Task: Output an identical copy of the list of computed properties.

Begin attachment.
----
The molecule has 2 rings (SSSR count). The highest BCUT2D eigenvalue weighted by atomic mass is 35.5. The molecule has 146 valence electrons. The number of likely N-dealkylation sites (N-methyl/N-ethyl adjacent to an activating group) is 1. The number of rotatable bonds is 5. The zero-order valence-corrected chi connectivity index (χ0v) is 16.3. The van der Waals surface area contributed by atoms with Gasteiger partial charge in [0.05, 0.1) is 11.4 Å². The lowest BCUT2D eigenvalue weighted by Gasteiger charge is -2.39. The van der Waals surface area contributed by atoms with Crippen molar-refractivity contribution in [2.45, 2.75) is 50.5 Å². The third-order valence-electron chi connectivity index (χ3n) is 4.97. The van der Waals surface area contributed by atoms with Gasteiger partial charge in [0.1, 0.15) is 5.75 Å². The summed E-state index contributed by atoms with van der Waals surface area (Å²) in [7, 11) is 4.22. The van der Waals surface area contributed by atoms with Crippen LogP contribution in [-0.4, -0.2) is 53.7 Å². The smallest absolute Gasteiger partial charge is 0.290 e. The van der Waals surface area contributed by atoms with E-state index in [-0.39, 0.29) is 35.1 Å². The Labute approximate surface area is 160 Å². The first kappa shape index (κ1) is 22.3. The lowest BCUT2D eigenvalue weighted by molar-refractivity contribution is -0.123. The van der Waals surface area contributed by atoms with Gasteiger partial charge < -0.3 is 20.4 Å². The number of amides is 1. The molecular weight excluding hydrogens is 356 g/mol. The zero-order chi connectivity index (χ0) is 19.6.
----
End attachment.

The molecule has 2 rings (SSSR count). The highest BCUT2D eigenvalue weighted by atomic mass is 35.5. The molecule has 146 valence electrons. The number of likely N-dealkylation sites (N-methyl/N-ethyl adjacent to an activating group) is 1. The number of rotatable bonds is 5. The zero-order valence-corrected chi connectivity index (χ0v) is 16.3. The van der Waals surface area contributed by atoms with Gasteiger partial charge in [0.05, 0.1) is 11.4 Å². The lowest BCUT2D eigenvalue weighted by Gasteiger charge is -2.39. The van der Waals surface area contributed by atoms with Crippen molar-refractivity contribution in [2.45, 2.75) is 50.5 Å². The third-order valence-electron chi connectivity index (χ3n) is 4.97. The van der Waals surface area contributed by atoms with Gasteiger partial charge in [0.1, 0.15) is 5.75 Å². The summed E-state index contributed by atoms with van der Waals surface area (Å²) in [7, 11) is 4.22. The van der Waals surface area contributed by atoms with Crippen LogP contribution in [-0.4, -0.2) is 53.7 Å². The smallest absolute Gasteiger partial charge is 0.290 e. The van der Waals surface area contributed by atoms with E-state index in [-0.39, 0.29) is 35.1 Å². The Labute approximate surface area is 160 Å². The first kappa shape index (κ1) is 22.3. The lowest BCUT2D eigenvalue weighted by molar-refractivity contribution is -0.123. The van der Waals surface area contributed by atoms with Gasteiger partial charge < -0.3 is 20.4 Å². The number of amides is 1. The molecular weight excluding hydrogens is 356 g/mol. The zero-order chi connectivity index (χ0) is 19.6.